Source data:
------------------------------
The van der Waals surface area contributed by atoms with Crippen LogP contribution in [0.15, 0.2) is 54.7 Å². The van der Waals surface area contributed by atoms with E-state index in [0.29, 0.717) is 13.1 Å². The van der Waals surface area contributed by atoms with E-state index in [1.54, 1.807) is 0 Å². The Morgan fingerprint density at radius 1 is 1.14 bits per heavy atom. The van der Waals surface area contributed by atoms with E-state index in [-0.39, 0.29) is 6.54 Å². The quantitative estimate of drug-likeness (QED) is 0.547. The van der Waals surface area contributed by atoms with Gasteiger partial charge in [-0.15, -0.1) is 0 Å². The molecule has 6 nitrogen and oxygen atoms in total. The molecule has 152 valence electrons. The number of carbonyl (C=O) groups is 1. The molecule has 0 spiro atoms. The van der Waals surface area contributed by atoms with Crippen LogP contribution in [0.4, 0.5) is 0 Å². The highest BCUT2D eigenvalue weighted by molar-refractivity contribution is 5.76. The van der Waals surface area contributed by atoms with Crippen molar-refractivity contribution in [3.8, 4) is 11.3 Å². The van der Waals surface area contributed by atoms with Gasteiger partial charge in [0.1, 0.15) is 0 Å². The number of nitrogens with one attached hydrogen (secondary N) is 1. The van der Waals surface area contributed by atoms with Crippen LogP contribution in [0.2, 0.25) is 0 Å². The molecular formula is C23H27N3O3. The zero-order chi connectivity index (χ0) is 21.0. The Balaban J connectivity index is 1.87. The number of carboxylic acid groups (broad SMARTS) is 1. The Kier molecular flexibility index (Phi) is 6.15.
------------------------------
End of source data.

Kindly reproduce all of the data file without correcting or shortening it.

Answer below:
The van der Waals surface area contributed by atoms with Crippen LogP contribution in [0.15, 0.2) is 54.7 Å². The van der Waals surface area contributed by atoms with E-state index in [0.29, 0.717) is 13.1 Å². The van der Waals surface area contributed by atoms with E-state index in [1.54, 1.807) is 0 Å². The Morgan fingerprint density at radius 1 is 1.14 bits per heavy atom. The van der Waals surface area contributed by atoms with E-state index in [-0.39, 0.29) is 6.54 Å². The quantitative estimate of drug-likeness (QED) is 0.547. The van der Waals surface area contributed by atoms with Gasteiger partial charge in [-0.15, -0.1) is 0 Å². The molecule has 6 nitrogen and oxygen atoms in total. The molecule has 152 valence electrons. The number of carbonyl (C=O) groups is 1. The molecule has 0 spiro atoms. The van der Waals surface area contributed by atoms with Crippen LogP contribution in [0.4, 0.5) is 0 Å². The highest BCUT2D eigenvalue weighted by molar-refractivity contribution is 5.76. The van der Waals surface area contributed by atoms with Crippen molar-refractivity contribution in [3.8, 4) is 11.3 Å². The van der Waals surface area contributed by atoms with Gasteiger partial charge in [0.1, 0.15) is 0 Å². The number of nitrogens with one attached hydrogen (secondary N) is 1. The van der Waals surface area contributed by atoms with Crippen LogP contribution in [0.2, 0.25) is 0 Å². The molecular formula is C23H27N3O3. The zero-order chi connectivity index (χ0) is 21.0. The Balaban J connectivity index is 1.87. The number of carboxylic acid groups (broad SMARTS) is 1. The Kier molecular flexibility index (Phi) is 6.15.